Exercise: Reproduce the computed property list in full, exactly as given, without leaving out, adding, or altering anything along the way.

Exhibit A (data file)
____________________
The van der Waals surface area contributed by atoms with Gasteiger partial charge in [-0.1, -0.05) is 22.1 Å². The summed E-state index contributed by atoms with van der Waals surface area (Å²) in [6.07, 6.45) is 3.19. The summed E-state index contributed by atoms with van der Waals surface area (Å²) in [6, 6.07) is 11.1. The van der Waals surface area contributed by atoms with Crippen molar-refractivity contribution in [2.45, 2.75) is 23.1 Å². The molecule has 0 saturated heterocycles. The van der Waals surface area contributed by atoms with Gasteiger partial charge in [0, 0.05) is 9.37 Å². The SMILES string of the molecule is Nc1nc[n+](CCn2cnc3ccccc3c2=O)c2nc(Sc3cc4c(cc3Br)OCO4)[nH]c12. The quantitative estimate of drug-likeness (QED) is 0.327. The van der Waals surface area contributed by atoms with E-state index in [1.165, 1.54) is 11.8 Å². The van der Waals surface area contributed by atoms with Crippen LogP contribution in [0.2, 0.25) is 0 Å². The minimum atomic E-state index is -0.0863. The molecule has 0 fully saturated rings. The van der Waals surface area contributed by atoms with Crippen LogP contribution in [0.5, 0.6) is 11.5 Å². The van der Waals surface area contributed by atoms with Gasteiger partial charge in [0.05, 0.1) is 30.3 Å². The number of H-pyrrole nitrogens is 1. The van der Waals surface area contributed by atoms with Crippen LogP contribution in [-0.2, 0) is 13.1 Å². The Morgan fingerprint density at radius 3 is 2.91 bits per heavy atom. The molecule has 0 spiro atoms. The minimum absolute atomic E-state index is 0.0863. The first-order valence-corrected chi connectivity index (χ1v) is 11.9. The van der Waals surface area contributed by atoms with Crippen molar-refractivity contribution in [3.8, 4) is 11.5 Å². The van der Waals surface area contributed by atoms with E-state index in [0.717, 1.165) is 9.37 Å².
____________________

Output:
The van der Waals surface area contributed by atoms with Gasteiger partial charge in [-0.1, -0.05) is 22.1 Å². The summed E-state index contributed by atoms with van der Waals surface area (Å²) in [6.07, 6.45) is 3.19. The summed E-state index contributed by atoms with van der Waals surface area (Å²) in [6, 6.07) is 11.1. The van der Waals surface area contributed by atoms with Crippen molar-refractivity contribution in [2.45, 2.75) is 23.1 Å². The molecule has 0 saturated heterocycles. The van der Waals surface area contributed by atoms with Gasteiger partial charge in [0, 0.05) is 9.37 Å². The SMILES string of the molecule is Nc1nc[n+](CCn2cnc3ccccc3c2=O)c2nc(Sc3cc4c(cc3Br)OCO4)[nH]c12. The quantitative estimate of drug-likeness (QED) is 0.327. The van der Waals surface area contributed by atoms with E-state index in [1.165, 1.54) is 11.8 Å². The van der Waals surface area contributed by atoms with Crippen LogP contribution in [0.2, 0.25) is 0 Å². The minimum atomic E-state index is -0.0863. The molecule has 0 fully saturated rings. The van der Waals surface area contributed by atoms with Crippen LogP contribution in [0.5, 0.6) is 11.5 Å². The van der Waals surface area contributed by atoms with Gasteiger partial charge in [0.05, 0.1) is 30.3 Å². The number of H-pyrrole nitrogens is 1. The van der Waals surface area contributed by atoms with Crippen LogP contribution in [-0.2, 0) is 13.1 Å². The Morgan fingerprint density at radius 3 is 2.91 bits per heavy atom. The molecule has 0 spiro atoms. The minimum absolute atomic E-state index is 0.0863. The first-order valence-corrected chi connectivity index (χ1v) is 11.9. The van der Waals surface area contributed by atoms with Crippen molar-refractivity contribution in [3.8, 4) is 11.5 Å². The van der Waals surface area contributed by atoms with E-state index in [0.717, 1.165) is 9.37 Å².